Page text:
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Bells Corners, Canada

Seburn D.C.,Seburn Ecological Services
Herpetology Notes | Year: 2013

Crawfish nets have been successfully used to capture a variety of aquatic turtle species in the southern USA, and they proved to be particularly successful at catching Eastern Musk Turtles (Sternotherus odoratus). Using similar crab nets, this technique was tested at four sites in eastern Ontario, Canada, known or suspected to have Eastern Musk Turtles, a species at risk in Canada. Although no Eastern Musk Turtles were caught during two days of surveys at each site, the nets successfully attracted Painted Turtles (Chrysemys picta), one Snapping Turtle (Chelydra serpentina) and one Blanding's Turtle (Emydoidea blandingii), a species not previously caught using this technique. There was poor consistency in the number of species caught from one survey to the next, suggesting that multiple surveys are required to determine what species are present at a site.

Seburn D.C.,Seburn Ecological Services | Gunson K.,ECO International | Schueler F.W.,Bishops Mills Natural History Center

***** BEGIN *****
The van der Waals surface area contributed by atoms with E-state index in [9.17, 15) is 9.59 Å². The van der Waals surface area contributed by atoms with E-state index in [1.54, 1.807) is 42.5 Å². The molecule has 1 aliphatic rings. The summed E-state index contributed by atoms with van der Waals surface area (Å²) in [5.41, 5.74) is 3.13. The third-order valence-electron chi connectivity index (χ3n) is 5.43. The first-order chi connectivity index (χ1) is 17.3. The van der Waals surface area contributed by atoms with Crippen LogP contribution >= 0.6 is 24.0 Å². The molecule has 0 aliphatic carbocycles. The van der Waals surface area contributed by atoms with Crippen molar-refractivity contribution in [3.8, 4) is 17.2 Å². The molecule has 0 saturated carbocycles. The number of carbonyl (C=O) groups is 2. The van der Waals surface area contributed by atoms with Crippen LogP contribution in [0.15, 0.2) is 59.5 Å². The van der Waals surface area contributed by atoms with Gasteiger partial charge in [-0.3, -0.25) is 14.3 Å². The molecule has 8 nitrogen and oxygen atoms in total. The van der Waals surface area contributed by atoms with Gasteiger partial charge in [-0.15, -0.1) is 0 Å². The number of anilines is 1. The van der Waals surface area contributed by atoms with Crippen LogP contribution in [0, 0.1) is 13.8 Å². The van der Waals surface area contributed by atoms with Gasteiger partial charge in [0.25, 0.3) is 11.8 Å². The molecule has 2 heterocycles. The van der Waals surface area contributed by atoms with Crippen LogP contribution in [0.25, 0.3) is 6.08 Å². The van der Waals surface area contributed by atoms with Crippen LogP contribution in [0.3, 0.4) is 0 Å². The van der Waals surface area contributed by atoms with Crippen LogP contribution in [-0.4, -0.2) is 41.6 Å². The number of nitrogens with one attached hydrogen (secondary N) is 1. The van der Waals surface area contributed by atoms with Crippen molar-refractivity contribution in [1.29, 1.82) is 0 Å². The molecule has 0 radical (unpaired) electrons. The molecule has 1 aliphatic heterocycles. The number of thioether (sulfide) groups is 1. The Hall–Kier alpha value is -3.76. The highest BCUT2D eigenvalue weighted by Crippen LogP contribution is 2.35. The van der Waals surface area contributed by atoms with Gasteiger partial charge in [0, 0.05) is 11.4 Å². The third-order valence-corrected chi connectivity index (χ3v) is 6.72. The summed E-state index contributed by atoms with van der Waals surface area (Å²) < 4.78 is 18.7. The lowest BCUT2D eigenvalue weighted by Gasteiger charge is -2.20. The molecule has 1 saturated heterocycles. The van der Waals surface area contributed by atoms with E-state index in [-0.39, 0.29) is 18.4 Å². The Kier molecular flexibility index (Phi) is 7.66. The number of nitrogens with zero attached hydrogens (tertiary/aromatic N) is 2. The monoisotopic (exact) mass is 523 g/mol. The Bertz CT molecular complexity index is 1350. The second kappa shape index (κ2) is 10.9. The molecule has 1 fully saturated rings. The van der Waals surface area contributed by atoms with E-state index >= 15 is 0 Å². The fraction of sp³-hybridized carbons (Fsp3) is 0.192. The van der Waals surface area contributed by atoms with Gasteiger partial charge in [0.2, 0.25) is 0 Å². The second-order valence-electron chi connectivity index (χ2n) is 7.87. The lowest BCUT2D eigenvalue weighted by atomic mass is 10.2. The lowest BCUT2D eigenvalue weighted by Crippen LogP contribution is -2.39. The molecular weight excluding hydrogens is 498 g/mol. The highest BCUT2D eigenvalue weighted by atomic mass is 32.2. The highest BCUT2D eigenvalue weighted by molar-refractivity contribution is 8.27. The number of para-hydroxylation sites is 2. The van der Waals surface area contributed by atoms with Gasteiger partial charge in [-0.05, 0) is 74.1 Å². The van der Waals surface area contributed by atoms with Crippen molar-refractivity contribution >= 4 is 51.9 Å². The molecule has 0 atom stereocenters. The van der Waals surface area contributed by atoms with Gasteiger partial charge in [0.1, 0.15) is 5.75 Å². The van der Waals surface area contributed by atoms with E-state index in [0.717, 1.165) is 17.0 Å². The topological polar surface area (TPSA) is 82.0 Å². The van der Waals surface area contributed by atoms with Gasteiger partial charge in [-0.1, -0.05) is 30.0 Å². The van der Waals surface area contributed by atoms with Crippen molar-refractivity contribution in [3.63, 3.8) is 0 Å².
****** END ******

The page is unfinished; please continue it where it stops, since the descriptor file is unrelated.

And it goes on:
Canadian Field-Naturalist | Year: 2014

The Boreal Chorus Frog (Pseudacris maculata) was once common in the eastern Ottawa area. To assess its current status, we conducted auditory surveys at 184 wetlands in 2011 and 2012. Boreal Chorus Frogs were heard at only five (2.7%) of the surveyed sites. These five sites were spatially aggregated, with only 0.5-7.5 km between any two sites. Sites occupied by Boreal Chorus Frogs in eastern Ottawa were surrounded by significantly greater agricultural cover (at 1.0-, 1.5-, and 2.0-km radii), less forest cover (1.0- and 2.0-km radii), and less wetland cover (1.5- and 2.0-km radii) than occupied sites in western Ottawa. Sites in eastern Ottawa that were apparently unoccupied were surrounded by significantly greater agricultural cover (only at the 2.0-km radius), similar forest cover (all radii), and less wetland cover (all radii) compared with occupied sites in western Ottawa. Boreal Chorus Frog populations are commonly subject to extirpation resulting from stochastic events. The reduced wetland cover in eastern Ottawa may be accompanied by reduced wetland connectivity, making recolonization of wetlands difficult or impossible. Our data do not show whether wetland connectivity has been reduced, but future research should address this important topic.